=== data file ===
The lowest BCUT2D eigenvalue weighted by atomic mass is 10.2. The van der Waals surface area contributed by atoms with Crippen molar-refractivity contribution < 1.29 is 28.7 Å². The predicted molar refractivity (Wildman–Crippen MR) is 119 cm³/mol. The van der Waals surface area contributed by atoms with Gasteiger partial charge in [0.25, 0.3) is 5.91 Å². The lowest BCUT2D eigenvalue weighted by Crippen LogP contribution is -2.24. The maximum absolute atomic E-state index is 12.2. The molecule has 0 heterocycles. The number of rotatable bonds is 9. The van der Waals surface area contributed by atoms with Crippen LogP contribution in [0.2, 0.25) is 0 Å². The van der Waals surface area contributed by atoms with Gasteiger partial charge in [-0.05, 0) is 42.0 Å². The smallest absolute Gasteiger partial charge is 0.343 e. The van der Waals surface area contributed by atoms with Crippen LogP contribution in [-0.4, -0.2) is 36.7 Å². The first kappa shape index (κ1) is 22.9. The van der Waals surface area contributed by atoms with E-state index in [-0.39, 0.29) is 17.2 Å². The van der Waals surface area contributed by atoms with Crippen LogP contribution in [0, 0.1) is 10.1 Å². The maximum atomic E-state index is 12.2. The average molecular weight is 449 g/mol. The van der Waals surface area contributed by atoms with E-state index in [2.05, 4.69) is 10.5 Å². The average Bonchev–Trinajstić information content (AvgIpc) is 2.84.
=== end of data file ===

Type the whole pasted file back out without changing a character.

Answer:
The lowest BCUT2D eigenvalue weighted by atomic mass is 10.2. The van der Waals surface area contributed by atoms with Crippen molar-refractivity contribution < 1.29 is 28.7 Å². The predicted molar refractivity (Wildman–Crippen MR) is 119 cm³/mol. The van der Waals surface area contributed by atoms with Gasteiger partial charge in [0.25, 0.3) is 5.91 Å². The lowest BCUT2D eigenvalue weighted by Crippen LogP contribution is -2.24. The maximum absolute atomic E-state index is 12.2. The molecule has 0 heterocycles. The number of rotatable bonds is 9. The van der Waals surface area contributed by atoms with Crippen LogP contribution in [0.2, 0.25) is 0 Å². The van der Waals surface area contributed by atoms with Gasteiger partial charge in [-0.05, 0) is 42.0 Å². The smallest absolute Gasteiger partial charge is 0.343 e. The van der Waals surface area contributed by atoms with Crippen LogP contribution in [-0.4, -0.2) is 36.7 Å². The first kappa shape index (κ1) is 22.9. The van der Waals surface area contributed by atoms with E-state index in [-0.39, 0.29) is 17.2 Å². The van der Waals surface area contributed by atoms with Crippen LogP contribution in [0, 0.1) is 10.1 Å². The maximum atomic E-state index is 12.2. The average molecular weight is 449 g/mol. The van der Waals surface area contributed by atoms with E-state index in [2.05, 4.69) is 10.5 Å². The average Bonchev–Trinajstić information content (AvgIpc) is 2.84.